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Struggling with Depression? These self-care tips are here to help chefs and restaurant workers suffering from poor mental health during their careers.

Global research has shown foodservice workers to be at greater risk than most for depression, substance abuse and anxiety. With long working hours, a fast-paced environment and having to deal with tricky customers - all coupled with the uncertainty brought about by the COVID-19 pandemic – it can get stressful.

What’s important to note is that while everyone experiences these "blues" from time to time, these feelings need to be acknowledged and more importantly dealt with.

Let’s take a look at what mental health is and how we can deal with depression, anxiety or stress together.

What is mental health? 

Mental health is the wellness of your mind and emotional well-being. According to the Western Cape Department of Health, mental health 

"... is not merely about the absence of mental illness, but rather the presence of mental health and well-being. Mental health is about how you feel about yourself, how you relate to others and how you deal with the opportunities, difficulties and challenges of everyday life."

Perhaps you have an aching back, occasional headaches or suffer from seasonal allergies? Similarly, you could have mental health issues that can affect your mood and how you react to situations in your daily life. Some may be milder, like anxiety at work when there’s a lot of pressure, while others can affect you more severely, like depression.

What does mental health look like in the restaurant industry? 

Anyone who has worked in a restaurant or hotel will tell you about the physical health problems that can come from working long shifts. Standing for hours, lifting heavy items, straining your body and working with sharp equipment can all lead to accidents or injuries.  Similarly, other workplace dangers could be affecting your mental health and you may not even be aware of them.

The #FairKitchens has put together practical self-help tips to help you cope better in your everyday life. 

1. Share your feelings.

Trying to deal with your pain on your own can only make it worse. It helps to talk to someone about your concerns or worries. Maybe a friend, family member, someone at work, or the 24/7 FairKitchens Helpline, can help you see your problem in a different light. Knowing when to ask for help may avoid more serious problems later.

2. Don’t be alone.

Although you may want to be alone, you may feel better if you try to take part in some activities you previously enjoyed with your family and friends. 

3. Routine helps! Set achievable goals! 

Set yourself a daily routine and try as much as possible to maintain that routine. Trying to take care of everything at once can seem overwhelming, and, as a result, you may not accomplish anything. Instead, make a small list of tasks and goals that you can reach, then do them one at a time, checking them off as they are completed. 

4. Avoid making big decisions.

For example, changing jobs or ending a relationship, are decisions you shouldn’t make until you are feeling better. 

5. Know your limits and change your lifestyle.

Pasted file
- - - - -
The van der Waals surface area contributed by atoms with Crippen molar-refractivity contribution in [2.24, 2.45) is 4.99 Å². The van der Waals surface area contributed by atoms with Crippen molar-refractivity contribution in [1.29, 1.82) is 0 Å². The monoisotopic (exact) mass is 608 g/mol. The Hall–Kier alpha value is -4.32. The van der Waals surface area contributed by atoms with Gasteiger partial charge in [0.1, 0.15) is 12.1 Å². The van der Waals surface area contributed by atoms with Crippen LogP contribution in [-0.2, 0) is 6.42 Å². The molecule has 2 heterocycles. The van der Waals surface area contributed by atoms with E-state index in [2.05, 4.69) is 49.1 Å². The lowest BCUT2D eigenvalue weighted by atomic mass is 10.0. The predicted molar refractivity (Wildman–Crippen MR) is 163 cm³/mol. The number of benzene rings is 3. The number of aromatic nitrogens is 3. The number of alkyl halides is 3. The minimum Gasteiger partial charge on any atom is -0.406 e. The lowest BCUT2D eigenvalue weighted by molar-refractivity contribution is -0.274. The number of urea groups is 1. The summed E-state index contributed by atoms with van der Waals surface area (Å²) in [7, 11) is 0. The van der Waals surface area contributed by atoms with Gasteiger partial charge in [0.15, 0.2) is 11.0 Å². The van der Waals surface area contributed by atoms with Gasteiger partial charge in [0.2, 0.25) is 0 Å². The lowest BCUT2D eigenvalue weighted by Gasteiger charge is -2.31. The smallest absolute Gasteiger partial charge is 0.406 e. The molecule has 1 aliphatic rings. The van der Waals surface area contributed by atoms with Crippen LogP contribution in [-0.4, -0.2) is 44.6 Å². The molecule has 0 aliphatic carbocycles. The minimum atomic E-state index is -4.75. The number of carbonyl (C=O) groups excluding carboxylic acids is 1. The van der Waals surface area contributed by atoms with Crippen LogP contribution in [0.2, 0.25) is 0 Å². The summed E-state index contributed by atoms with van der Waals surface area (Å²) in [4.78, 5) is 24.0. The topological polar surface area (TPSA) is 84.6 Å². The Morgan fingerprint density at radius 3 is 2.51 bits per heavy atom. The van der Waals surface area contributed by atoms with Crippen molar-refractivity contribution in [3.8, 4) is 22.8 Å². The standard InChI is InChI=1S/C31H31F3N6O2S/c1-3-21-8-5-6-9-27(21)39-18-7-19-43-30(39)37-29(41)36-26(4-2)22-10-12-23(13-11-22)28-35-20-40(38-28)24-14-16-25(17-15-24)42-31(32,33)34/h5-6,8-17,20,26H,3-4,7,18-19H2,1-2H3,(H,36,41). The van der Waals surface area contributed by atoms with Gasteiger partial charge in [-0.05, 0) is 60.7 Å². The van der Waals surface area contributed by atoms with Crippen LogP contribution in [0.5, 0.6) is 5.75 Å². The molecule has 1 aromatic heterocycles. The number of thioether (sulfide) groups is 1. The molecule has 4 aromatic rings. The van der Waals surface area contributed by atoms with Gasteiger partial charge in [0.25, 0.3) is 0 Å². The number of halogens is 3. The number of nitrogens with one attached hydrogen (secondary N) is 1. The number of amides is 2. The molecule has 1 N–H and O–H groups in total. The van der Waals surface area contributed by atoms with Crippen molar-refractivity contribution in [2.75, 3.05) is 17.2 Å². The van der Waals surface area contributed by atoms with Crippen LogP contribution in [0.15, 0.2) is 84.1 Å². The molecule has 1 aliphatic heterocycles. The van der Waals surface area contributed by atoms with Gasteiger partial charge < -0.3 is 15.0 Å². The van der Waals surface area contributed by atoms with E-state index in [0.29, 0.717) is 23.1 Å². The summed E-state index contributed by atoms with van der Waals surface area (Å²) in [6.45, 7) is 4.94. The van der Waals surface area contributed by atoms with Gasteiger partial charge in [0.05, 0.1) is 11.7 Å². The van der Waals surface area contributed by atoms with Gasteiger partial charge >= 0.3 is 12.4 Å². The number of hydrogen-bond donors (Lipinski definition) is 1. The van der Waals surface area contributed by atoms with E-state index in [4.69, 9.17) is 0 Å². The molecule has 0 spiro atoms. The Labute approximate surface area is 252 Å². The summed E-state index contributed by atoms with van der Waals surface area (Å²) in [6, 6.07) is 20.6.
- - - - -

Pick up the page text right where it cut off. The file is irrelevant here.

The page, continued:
Most people suffering from depression have been found to be perfectionists and who drive themselves too hard. You may need to learn to lower impossible standards. Try and reduce your workload in order to live your life at a slower pace.

Make sure to get enough rest and eat well. If you are irritable and tense from lack of sleep or if you are not eating correctly, you will be less capable to deal with stressful situations. If stress repeatedly keeps you from sleeping, you should ask your doctor for help.

6. Exercise and focus on your diet.

Depression often makes you feel tired and lack of motivation. Despite this, any form of physical exercise, however small, will be good for you. If some exercise can be taken in the fresh air, this can add to the benefit. Go for a walk or play soccer with your friends! 

Under- or over-eating are symptoms of depression. It is essential to have a well-balanced diet that prevents tiredness and feeling run down. 

7. Make time for fun! 

Seems a bit obvious but why not try schedule time for play as well as work. Play can be just as important to your well-being as work; you need a break from your daily routine to just relax and have fun. Try picking up a new hobby like reading, painting or sewing – all of these activities help relieve stress.

8. Avoid bad habits.  

Things like smoking, drinking or taking drugs. Alcohol in particular is a depressant and it can make you feel better in the beginning, but you will feel worse afterwards.

Consider joining an online support group if you struggle with these habits. A support group is the first place you can go where everyone understands and no one judges. Knowing that someone else truly understands by having ‘been there’ brings a sense of relief. 

Always remember … Seeking treatment is a sign of strength, and is the first step to feeling better. Don’t expect too much from yourself right away, it will take time to feel better. 

Call the #FairKitchens Helpline

Our professional counsellors listen.  At the other end of the phone day and night, they won’t judge or tell you what to do.  

Run in partnership with the Unilever Employee Assistance Program, this service is free to all foodservice professionals across Gulf. Available 24hrs and toll-free, the #FairKitchens helpline is set up to help address your personal or work-related challenges.

All calls are confidential and there’s no need to tell us your name.